Proposed niqab ban could be thin edge of the wedge: Hébert

Chantal Hébert speculates on the possible invoking the notwithstanding clause in the event a new Conservative government is elected and, as promised, passes a niqab-banning law:

If the Supreme Court agrees to hear the government’s appeal of its latest reversal, it will not address whether there is an irreconcilable conflict between the charter-guaranteed freedom of religion and a veil ban because that is simply not at issue in this case.

As an aside, if the top court were ever asked to pronounce on whether a veil ban is constitutional, the Conservatives might not like the answer, even if it turned out to be positive.

If the principle of gender equality or the secular character of the Canadian state could sustain a policy that requires the removing of the Muslim veil in order to take a citizenship oath, would the same argument not apply to just about any religion-related vestment or accessory?

The main consequence of the Conservatives’ efforts to keep their technically flawed case alive by appealing it all the way to the Supreme Court has been to turn the matter into a wedge issue in the election campaign.

At is happens, both the Liberals and the New Democrats oppose a ban on veils on constitutional and legal grounds.

The Conservatives are not the only party that believes there are points to be scored on the niqab issue. Support for a veil ban runs nowhere higher than in Quebec, the long-standing locale of a debate over the accommodation of religious minorities.

In a campaign that has the Bloc Québécois clutching at straws to justify its ongoing presence in Parliament, leader Gilles Duceppe has seized on the fact that the NDP — its main opponent in the election — is offside with the majority of voters on the niqab.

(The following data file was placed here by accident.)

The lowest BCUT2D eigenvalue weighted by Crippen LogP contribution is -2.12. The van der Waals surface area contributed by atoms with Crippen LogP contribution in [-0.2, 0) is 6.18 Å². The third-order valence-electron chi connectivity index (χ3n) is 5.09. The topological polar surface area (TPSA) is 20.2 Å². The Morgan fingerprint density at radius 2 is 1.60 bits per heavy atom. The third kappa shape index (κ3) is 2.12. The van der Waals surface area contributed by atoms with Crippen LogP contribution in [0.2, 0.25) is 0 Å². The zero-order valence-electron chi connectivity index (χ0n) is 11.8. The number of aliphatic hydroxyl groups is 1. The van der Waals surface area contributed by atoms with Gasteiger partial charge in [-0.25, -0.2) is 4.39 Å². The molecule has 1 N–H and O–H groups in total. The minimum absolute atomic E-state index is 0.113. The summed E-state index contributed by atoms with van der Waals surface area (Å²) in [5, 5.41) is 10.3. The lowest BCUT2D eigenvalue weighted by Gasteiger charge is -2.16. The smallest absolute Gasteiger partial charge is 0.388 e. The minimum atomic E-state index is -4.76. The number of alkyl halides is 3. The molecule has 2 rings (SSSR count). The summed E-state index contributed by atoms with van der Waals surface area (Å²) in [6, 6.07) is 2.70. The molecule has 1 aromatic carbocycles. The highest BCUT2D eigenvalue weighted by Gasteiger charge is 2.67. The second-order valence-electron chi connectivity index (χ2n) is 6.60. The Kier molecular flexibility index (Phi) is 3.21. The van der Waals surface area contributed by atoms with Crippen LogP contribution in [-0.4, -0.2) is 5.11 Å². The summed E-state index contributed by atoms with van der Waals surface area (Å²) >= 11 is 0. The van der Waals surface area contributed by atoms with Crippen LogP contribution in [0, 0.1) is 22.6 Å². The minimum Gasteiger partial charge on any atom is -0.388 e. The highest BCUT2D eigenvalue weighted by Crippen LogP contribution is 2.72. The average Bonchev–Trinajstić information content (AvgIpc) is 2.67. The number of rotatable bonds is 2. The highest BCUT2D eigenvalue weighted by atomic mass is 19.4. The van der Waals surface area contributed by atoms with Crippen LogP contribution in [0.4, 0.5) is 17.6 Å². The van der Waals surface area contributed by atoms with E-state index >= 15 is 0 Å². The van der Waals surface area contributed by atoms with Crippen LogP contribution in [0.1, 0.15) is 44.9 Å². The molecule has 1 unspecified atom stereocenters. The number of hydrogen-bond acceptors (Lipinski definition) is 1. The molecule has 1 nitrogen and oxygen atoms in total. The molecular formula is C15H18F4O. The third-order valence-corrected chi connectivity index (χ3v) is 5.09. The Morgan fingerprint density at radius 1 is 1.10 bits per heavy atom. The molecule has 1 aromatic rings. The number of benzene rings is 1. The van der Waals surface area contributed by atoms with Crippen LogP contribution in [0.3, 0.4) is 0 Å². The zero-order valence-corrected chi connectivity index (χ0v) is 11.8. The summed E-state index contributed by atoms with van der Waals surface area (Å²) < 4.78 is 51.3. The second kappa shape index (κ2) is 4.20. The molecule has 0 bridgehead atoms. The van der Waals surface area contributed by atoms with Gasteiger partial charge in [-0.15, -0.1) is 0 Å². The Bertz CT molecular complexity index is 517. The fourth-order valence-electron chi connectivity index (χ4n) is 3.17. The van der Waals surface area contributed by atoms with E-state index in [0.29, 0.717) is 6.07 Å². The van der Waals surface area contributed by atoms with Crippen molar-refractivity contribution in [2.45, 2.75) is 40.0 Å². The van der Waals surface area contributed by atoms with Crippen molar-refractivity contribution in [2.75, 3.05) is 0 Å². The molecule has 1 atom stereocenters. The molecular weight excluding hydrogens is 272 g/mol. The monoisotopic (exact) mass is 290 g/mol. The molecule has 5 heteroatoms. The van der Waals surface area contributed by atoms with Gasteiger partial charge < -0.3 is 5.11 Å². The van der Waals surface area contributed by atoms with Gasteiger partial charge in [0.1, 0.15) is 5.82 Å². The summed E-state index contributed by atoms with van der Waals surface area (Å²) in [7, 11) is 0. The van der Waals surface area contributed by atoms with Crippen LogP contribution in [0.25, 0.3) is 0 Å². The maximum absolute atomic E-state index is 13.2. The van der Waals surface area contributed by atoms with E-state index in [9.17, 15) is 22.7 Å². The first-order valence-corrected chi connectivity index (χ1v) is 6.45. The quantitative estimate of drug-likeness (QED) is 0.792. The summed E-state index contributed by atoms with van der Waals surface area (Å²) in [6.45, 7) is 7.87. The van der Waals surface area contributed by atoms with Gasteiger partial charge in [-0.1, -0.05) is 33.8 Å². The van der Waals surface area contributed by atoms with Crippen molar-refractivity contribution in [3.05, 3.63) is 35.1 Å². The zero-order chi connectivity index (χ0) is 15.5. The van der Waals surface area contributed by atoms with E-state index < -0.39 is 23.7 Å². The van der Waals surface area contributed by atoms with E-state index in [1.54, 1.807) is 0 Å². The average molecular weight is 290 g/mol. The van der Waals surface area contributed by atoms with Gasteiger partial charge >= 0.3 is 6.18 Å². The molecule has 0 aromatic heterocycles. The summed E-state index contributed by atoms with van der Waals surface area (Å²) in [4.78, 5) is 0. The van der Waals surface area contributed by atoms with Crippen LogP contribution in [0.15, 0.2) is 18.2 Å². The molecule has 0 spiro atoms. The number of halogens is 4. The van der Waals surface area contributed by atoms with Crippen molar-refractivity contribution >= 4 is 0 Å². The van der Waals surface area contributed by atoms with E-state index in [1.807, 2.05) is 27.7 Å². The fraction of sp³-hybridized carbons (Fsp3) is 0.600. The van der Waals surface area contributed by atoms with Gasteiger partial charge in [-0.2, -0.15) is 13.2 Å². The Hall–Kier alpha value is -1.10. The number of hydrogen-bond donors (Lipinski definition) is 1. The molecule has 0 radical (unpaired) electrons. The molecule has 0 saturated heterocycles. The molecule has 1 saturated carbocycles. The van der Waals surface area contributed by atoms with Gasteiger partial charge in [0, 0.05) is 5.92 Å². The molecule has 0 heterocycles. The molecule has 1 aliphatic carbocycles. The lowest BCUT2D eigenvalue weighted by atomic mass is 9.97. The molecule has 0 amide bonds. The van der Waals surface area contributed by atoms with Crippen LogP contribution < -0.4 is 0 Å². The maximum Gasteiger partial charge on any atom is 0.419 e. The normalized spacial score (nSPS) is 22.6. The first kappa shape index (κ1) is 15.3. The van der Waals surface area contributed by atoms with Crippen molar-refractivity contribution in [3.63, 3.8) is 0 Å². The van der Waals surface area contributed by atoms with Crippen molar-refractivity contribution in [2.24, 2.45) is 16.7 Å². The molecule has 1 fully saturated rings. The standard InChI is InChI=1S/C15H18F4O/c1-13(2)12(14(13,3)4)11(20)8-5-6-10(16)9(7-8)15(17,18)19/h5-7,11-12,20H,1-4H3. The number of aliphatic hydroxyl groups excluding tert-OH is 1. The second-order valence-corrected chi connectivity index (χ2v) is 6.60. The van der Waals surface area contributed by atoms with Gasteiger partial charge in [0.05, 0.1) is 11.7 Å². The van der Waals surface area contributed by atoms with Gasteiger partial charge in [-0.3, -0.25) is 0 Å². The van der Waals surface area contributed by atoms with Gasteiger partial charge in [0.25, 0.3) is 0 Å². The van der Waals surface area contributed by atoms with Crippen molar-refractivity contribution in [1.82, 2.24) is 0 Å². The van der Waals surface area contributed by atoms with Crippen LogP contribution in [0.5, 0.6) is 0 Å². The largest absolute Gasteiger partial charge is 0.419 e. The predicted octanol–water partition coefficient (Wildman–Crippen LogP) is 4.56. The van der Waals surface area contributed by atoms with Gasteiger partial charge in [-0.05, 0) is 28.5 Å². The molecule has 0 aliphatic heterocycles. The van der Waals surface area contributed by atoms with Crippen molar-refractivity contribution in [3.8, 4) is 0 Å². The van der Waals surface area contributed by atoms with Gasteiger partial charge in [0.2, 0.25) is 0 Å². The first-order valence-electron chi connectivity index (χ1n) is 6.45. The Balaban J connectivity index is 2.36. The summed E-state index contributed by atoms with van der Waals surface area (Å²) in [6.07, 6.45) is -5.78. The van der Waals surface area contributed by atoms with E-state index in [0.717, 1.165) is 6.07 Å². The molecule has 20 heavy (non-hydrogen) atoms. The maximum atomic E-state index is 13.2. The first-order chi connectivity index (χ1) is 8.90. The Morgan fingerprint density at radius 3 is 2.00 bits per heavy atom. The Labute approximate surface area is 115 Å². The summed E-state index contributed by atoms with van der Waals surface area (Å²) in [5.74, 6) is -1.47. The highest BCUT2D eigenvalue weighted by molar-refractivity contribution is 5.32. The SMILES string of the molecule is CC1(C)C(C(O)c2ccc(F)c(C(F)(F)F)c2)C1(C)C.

Since Bloc-sponsored attack ads came out late last week, NDP campaign signs have been defaced, with the word Islam scrawled across the face of some local Montreal candidates.

This may be only the first half of a larger game to be played out — if the Conservatives secure a majority — after the Oct. 19 election.

Harper has promised, if he is re-elected, to pass the niqab ban into law. If he wanted to pre-emptively bulletproof such a law from an all-but-certain charter challenge, he could use the notwithstanding clause of the Constitution.

It allows governments to shelter a law from the dispositions of the charter for a renewable period of five years. Over its 30-plus years of existence, it has never been used at the federal level. Some Conservative strategists have been shopping for an issue consensual enough to allow their government to break what has become a political taboo.

Support for the niqab ban extends well outside the Conservative base. It enjoys the backing of many progressive Canadians, including more than a few feminists. It would be tailor-made for that purpose.

Those same strategists believe that once the ice is broken, the use of the notwithstanding clause to suspend the fundamental freedoms that get in the way of the government’s legislative ambitions could eventually become as banal as the now-routine production of catch-all budget bills.

From medically assisted suicide to life imprisonment without parole and including supervised injection sites for drug addicts, the list of issues on which the Conservatives could find it convenient to free themselves of an inconvenient charter of rights is an extensive one.

About Andrew
Andrew blogs and tweets public policy issues, particularly the relationship between the political and bureaucratic levels, citizenship and multiculturalism. His latest book, Policy Arrogance or Innocent Bias, recounts his experience as a senior public servant in this area.

One Response to Proposed niqab ban could be thin edge of the wedge: Hébert

  1. Pingback: Le niqab, source de discorde: Election positioning | Multicultural Meanderings

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